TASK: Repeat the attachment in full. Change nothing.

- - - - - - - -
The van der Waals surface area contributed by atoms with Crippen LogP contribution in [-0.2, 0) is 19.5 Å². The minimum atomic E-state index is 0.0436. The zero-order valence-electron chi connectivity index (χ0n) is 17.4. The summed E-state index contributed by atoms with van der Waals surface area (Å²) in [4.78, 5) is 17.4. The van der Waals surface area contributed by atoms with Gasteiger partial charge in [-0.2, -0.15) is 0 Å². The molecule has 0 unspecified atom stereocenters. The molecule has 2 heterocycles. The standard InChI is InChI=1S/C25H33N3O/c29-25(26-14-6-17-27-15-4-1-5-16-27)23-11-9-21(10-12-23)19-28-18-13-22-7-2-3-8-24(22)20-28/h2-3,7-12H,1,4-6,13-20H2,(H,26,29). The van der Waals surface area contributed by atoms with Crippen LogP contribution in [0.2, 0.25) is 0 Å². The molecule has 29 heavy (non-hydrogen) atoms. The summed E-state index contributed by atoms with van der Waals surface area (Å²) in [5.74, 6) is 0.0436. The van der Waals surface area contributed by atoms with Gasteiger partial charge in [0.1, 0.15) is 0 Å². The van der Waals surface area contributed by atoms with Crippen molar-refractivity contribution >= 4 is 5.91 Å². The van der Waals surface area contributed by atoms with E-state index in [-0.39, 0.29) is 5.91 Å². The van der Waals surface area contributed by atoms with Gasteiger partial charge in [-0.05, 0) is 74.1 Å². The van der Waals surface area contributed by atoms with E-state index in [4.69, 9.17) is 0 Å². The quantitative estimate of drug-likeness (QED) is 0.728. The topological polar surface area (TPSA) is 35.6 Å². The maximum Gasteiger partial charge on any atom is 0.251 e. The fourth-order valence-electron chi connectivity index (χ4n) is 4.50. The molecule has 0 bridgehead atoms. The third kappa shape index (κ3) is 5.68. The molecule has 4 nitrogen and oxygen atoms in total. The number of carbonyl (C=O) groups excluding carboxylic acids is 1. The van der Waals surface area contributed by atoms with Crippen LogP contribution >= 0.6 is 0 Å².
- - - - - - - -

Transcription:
The van der Waals surface area contributed by atoms with Crippen LogP contribution in [-0.2, 0) is 19.5 Å². The minimum atomic E-state index is 0.0436. The zero-order valence-electron chi connectivity index (χ0n) is 17.4. The summed E-state index contributed by atoms with van der Waals surface area (Å²) in [4.78, 5) is 17.4. The van der Waals surface area contributed by atoms with Gasteiger partial charge in [-0.2, -0.15) is 0 Å². The molecule has 0 unspecified atom stereocenters. The molecule has 2 heterocycles. The standard InChI is InChI=1S/C25H33N3O/c29-25(26-14-6-17-27-15-4-1-5-16-27)23-11-9-21(10-12-23)19-28-18-13-22-7-2-3-8-24(22)20-28/h2-3,7-12H,1,4-6,13-20H2,(H,26,29). The van der Waals surface area contributed by atoms with Crippen LogP contribution in [0.2, 0.25) is 0 Å². The molecule has 29 heavy (non-hydrogen) atoms. The summed E-state index contributed by atoms with van der Waals surface area (Å²) in [5.74, 6) is 0.0436. The van der Waals surface area contributed by atoms with Gasteiger partial charge in [0.1, 0.15) is 0 Å². The van der Waals surface area contributed by atoms with Crippen molar-refractivity contribution >= 4 is 5.91 Å². The van der Waals surface area contributed by atoms with E-state index in [-0.39, 0.29) is 5.91 Å². The van der Waals surface area contributed by atoms with Gasteiger partial charge in [-0.05, 0) is 74.1 Å². The van der Waals surface area contributed by atoms with E-state index in [4.69, 9.17) is 0 Å². The quantitative estimate of drug-likeness (QED) is 0.728. The topological polar surface area (TPSA) is 35.6 Å². The maximum Gasteiger partial charge on any atom is 0.251 e. The fourth-order valence-electron chi connectivity index (χ4n) is 4.50. The molecule has 0 bridgehead atoms. The third kappa shape index (κ3) is 5.68. The molecule has 4 nitrogen and oxygen atoms in total. The number of carbonyl (C=O) groups excluding carboxylic acids is 1. The van der Waals surface area contributed by atoms with Crippen LogP contribution >= 0.6 is 0 Å².